Inspections set for massive aluminum stockpile in Vung Tau

Vietnamese officials from three ministries will inspect a giant aluminum stockpile at a foreign company’s factory in the southern province of Ba Ria Vung Tau to determine if it has been moved to Vietnam as part of a tariff evasion scheme, the government has said.


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Following instructions from Deputy Prime Minister Trinh Dinh Dung, officials from the Ministries of Industry and Trade, Finance, and Planning and Investment will verify the origin and purpose of the aluminum stockpile in Vung Tau city in mid-May.

According to the Ministry of Industry and Trade, the inspection is a normal activity in export-import management, to ensure the trade relationship between Vietnam and other countries is fair and transparent and in accordance with international commitments.

The stockpile is thought to belong to the Global Vietnam Aluminium Co. Ltd, a $250 million joint venture between Mr. Jacky Cheung and Mr. Wang Tong, both Chinese-Australian businessmen. 

The project obtained a license with a term of 37 years in 2011, and construction has been sped up.

The company is developing a factory with an annual capacity of 200,000 metric tons of aluminum billet, and it is unclear if the stockpile will be used as raw materials for the factory or re-exported elsewhere.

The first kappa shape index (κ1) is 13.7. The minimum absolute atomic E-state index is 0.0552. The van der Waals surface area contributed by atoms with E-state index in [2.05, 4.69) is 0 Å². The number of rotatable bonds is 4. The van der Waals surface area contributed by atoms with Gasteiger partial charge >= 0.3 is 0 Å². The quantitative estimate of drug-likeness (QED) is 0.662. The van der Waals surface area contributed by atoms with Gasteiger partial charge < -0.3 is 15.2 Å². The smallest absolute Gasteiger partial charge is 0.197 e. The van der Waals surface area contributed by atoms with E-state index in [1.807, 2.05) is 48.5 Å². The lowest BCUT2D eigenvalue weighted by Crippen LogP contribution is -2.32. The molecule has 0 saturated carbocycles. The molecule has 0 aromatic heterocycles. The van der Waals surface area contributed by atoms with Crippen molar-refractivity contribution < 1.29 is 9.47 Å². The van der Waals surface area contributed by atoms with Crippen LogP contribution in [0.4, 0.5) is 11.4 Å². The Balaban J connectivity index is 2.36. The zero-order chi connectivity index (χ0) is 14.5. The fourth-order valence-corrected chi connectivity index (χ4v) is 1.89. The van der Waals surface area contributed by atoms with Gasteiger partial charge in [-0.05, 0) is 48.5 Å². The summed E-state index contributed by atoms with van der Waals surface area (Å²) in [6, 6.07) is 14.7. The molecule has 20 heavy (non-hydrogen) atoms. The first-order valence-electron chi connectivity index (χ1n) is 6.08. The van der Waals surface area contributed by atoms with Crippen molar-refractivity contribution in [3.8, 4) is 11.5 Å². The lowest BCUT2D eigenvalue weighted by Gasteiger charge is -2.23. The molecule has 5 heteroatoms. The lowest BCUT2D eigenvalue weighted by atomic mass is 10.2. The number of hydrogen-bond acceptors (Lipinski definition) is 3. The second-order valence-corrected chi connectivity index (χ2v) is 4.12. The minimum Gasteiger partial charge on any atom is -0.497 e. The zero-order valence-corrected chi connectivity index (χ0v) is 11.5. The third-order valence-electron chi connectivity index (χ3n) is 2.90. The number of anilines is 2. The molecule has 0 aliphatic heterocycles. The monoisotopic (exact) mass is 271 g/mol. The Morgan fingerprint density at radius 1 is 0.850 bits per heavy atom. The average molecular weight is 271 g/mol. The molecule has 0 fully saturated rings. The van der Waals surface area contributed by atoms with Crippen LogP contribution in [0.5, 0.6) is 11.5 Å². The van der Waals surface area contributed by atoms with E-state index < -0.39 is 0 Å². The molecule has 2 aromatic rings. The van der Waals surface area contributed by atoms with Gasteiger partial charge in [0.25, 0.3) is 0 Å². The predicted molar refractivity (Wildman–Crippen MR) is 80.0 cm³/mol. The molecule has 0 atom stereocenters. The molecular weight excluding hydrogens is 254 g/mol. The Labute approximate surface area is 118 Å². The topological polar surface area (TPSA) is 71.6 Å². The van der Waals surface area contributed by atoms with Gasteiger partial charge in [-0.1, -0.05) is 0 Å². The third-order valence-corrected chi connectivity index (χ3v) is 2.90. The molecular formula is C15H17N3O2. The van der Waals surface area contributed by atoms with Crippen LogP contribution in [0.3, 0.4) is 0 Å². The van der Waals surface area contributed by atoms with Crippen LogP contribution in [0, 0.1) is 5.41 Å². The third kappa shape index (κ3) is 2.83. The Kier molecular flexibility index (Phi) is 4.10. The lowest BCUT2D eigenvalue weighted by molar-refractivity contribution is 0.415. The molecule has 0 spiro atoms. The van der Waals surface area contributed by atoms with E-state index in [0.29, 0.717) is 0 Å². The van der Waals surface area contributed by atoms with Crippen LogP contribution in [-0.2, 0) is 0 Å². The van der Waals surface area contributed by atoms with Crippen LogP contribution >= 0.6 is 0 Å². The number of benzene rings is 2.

The aluminum is believed to have arrived in Vietnam as part of a scheme to evade trade restrictions, according to US industry officials and foreign media reports.

Bloomberg has traced the stockpile’s connections to one of China’s richest men, Mr. Liu Zhongtian, Chairman of aluminum giant China Zhongwang Holdings.

A Wall Street Journal report late last year said the stockpile was stored in Mexico before being moved to Vietnam, with about 1.7 million tons of aluminum transported to Vung Tau since 2015 by a company co-owned by one of Mr. Liu’s business associates, based on trade and corporate records. 

Data provided by Global Trade Information Services, which tracks worldwide trade, values the aluminum at about $5 billion.

With the trade route between Mexico and Vietnam rarely used for the transfer of aluminum in recent years, the report alleged that the unusual business move may have something to do with hiding the real origin of the metal.

Exports of Chinese aluminum extrusion to the US market are subject to anti-dumping tariffs as high as 374 per cent, compared with those of about 5 per cent on Vietnamese aluminum extrusion products, the report said.

Sending the metal first to Mexico and later to Vietnam would “wash away” its Chinese origin, helping the exporter avoid the stiff tariffs imposed by the US.

VIR

Inspections set for massive aluminum stockpile in Vung Tau, vietnam economy, business news, vn news, vietnamnet bridge, english news, Vietnam news, news Vietnam, vietnamnet news, vn news, Vietnam net news, Vietnam latest news, Vietnam reaking news
 
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